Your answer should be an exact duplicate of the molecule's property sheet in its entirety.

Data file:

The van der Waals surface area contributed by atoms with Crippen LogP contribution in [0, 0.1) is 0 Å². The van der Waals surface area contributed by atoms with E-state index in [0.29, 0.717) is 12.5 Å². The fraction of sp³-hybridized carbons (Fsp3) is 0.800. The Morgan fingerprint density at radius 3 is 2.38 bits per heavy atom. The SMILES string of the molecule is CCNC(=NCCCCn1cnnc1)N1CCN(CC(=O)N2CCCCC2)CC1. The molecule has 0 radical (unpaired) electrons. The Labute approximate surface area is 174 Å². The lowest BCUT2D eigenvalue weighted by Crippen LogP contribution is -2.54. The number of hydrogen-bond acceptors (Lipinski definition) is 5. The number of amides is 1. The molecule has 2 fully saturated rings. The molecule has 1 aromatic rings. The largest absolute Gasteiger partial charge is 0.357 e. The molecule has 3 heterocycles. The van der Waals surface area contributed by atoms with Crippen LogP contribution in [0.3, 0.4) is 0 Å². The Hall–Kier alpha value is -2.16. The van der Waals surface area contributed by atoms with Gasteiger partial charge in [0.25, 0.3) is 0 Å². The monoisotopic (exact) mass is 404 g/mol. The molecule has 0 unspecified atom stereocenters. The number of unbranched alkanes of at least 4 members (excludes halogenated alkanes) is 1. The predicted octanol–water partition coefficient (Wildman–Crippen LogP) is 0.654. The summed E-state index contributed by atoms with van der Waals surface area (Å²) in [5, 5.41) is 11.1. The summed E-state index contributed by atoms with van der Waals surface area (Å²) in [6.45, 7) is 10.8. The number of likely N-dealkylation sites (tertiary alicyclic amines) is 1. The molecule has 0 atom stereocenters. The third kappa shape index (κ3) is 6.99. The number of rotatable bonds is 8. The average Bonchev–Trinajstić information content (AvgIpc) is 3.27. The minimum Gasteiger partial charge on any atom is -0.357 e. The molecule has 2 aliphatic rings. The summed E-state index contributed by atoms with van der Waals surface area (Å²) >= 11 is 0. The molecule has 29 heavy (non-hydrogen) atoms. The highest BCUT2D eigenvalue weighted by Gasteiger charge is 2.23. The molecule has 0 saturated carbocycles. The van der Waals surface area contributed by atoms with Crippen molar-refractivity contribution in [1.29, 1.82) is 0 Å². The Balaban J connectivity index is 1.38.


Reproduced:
The van der Waals surface area contributed by atoms with Crippen LogP contribution in [0, 0.1) is 0 Å². The van der Waals surface area contributed by atoms with E-state index in [0.29, 0.717) is 12.5 Å². The fraction of sp³-hybridized carbons (Fsp3) is 0.800. The Morgan fingerprint density at radius 3 is 2.38 bits per heavy atom. The SMILES string of the molecule is CCNC(=NCCCCn1cnnc1)N1CCN(CC(=O)N2CCCCC2)CC1. The molecule has 0 radical (unpaired) electrons. The Labute approximate surface area is 174 Å². The lowest BCUT2D eigenvalue weighted by Crippen LogP contribution is -2.54. The number of hydrogen-bond acceptors (Lipinski definition) is 5. The number of amides is 1. The molecule has 2 fully saturated rings. The molecule has 1 aromatic rings. The largest absolute Gasteiger partial charge is 0.357 e. The molecule has 3 heterocycles. The van der Waals surface area contributed by atoms with Crippen LogP contribution in [0.3, 0.4) is 0 Å². The Hall–Kier alpha value is -2.16. The van der Waals surface area contributed by atoms with Gasteiger partial charge in [0.25, 0.3) is 0 Å². The monoisotopic (exact) mass is 404 g/mol. The molecule has 0 unspecified atom stereocenters. The number of unbranched alkanes of at least 4 members (excludes halogenated alkanes) is 1. The predicted octanol–water partition coefficient (Wildman–Crippen LogP) is 0.654. The summed E-state index contributed by atoms with van der Waals surface area (Å²) in [5, 5.41) is 11.1. The summed E-state index contributed by atoms with van der Waals surface area (Å²) in [6.45, 7) is 10.8. The number of likely N-dealkylation sites (tertiary alicyclic amines) is 1. The molecule has 0 atom stereocenters. The third kappa shape index (κ3) is 6.99. The number of rotatable bonds is 8. The average Bonchev–Trinajstić information content (AvgIpc) is 3.27. The minimum Gasteiger partial charge on any atom is -0.357 e. The molecule has 2 aliphatic rings. The summed E-state index contributed by atoms with van der Waals surface area (Å²) >= 11 is 0. The molecule has 29 heavy (non-hydrogen) atoms. The highest BCUT2D eigenvalue weighted by Gasteiger charge is 2.23. The molecule has 0 saturated carbocycles. The van der Waals surface area contributed by atoms with Crippen molar-refractivity contribution in [1.29, 1.82) is 0 Å². The Balaban J connectivity index is 1.38.